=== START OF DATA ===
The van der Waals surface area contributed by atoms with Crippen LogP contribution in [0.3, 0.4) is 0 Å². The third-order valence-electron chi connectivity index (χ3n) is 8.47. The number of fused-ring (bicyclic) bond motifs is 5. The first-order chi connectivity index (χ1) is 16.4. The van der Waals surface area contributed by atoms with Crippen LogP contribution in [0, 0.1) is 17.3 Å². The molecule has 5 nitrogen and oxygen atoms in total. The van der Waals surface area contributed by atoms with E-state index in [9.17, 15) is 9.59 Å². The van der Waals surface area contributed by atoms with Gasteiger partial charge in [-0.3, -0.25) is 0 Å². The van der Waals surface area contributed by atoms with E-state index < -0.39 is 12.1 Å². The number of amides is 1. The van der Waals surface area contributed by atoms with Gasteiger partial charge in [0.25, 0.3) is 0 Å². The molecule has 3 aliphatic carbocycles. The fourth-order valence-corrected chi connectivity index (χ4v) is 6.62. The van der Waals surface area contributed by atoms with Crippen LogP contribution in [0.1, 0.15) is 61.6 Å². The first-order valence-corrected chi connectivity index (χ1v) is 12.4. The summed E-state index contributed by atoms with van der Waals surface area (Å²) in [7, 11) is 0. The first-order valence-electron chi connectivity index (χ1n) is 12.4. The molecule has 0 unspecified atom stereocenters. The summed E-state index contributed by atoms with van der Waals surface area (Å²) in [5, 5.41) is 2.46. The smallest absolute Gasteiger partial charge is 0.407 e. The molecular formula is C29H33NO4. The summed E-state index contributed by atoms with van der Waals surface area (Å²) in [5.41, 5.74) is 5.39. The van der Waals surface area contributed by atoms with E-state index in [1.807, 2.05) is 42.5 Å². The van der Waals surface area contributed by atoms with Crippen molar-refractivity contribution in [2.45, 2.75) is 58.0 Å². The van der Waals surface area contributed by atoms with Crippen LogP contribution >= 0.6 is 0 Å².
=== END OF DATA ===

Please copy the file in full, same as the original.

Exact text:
The van der Waals surface area contributed by atoms with Crippen LogP contribution in [0.3, 0.4) is 0 Å². The third-order valence-electron chi connectivity index (χ3n) is 8.47. The number of fused-ring (bicyclic) bond motifs is 5. The first-order chi connectivity index (χ1) is 16.4. The van der Waals surface area contributed by atoms with Crippen LogP contribution in [0, 0.1) is 17.3 Å². The molecule has 5 nitrogen and oxygen atoms in total. The van der Waals surface area contributed by atoms with E-state index in [9.17, 15) is 9.59 Å². The van der Waals surface area contributed by atoms with Gasteiger partial charge in [-0.3, -0.25) is 0 Å². The van der Waals surface area contributed by atoms with E-state index < -0.39 is 12.1 Å². The number of amides is 1. The van der Waals surface area contributed by atoms with Gasteiger partial charge in [0.25, 0.3) is 0 Å². The molecule has 3 aliphatic carbocycles. The fourth-order valence-corrected chi connectivity index (χ4v) is 6.62. The van der Waals surface area contributed by atoms with Crippen LogP contribution in [0.1, 0.15) is 61.6 Å². The first-order valence-corrected chi connectivity index (χ1v) is 12.4. The summed E-state index contributed by atoms with van der Waals surface area (Å²) in [7, 11) is 0. The first-order valence-electron chi connectivity index (χ1n) is 12.4. The molecule has 0 unspecified atom stereocenters. The summed E-state index contributed by atoms with van der Waals surface area (Å²) in [5, 5.41) is 2.46. The smallest absolute Gasteiger partial charge is 0.407 e. The molecular formula is C29H33NO4. The summed E-state index contributed by atoms with van der Waals surface area (Å²) in [5.41, 5.74) is 5.39. The van der Waals surface area contributed by atoms with E-state index in [1.807, 2.05) is 42.5 Å². The van der Waals surface area contributed by atoms with Crippen molar-refractivity contribution in [2.45, 2.75) is 58.0 Å². The van der Waals surface area contributed by atoms with Crippen LogP contribution >= 0.6 is 0 Å².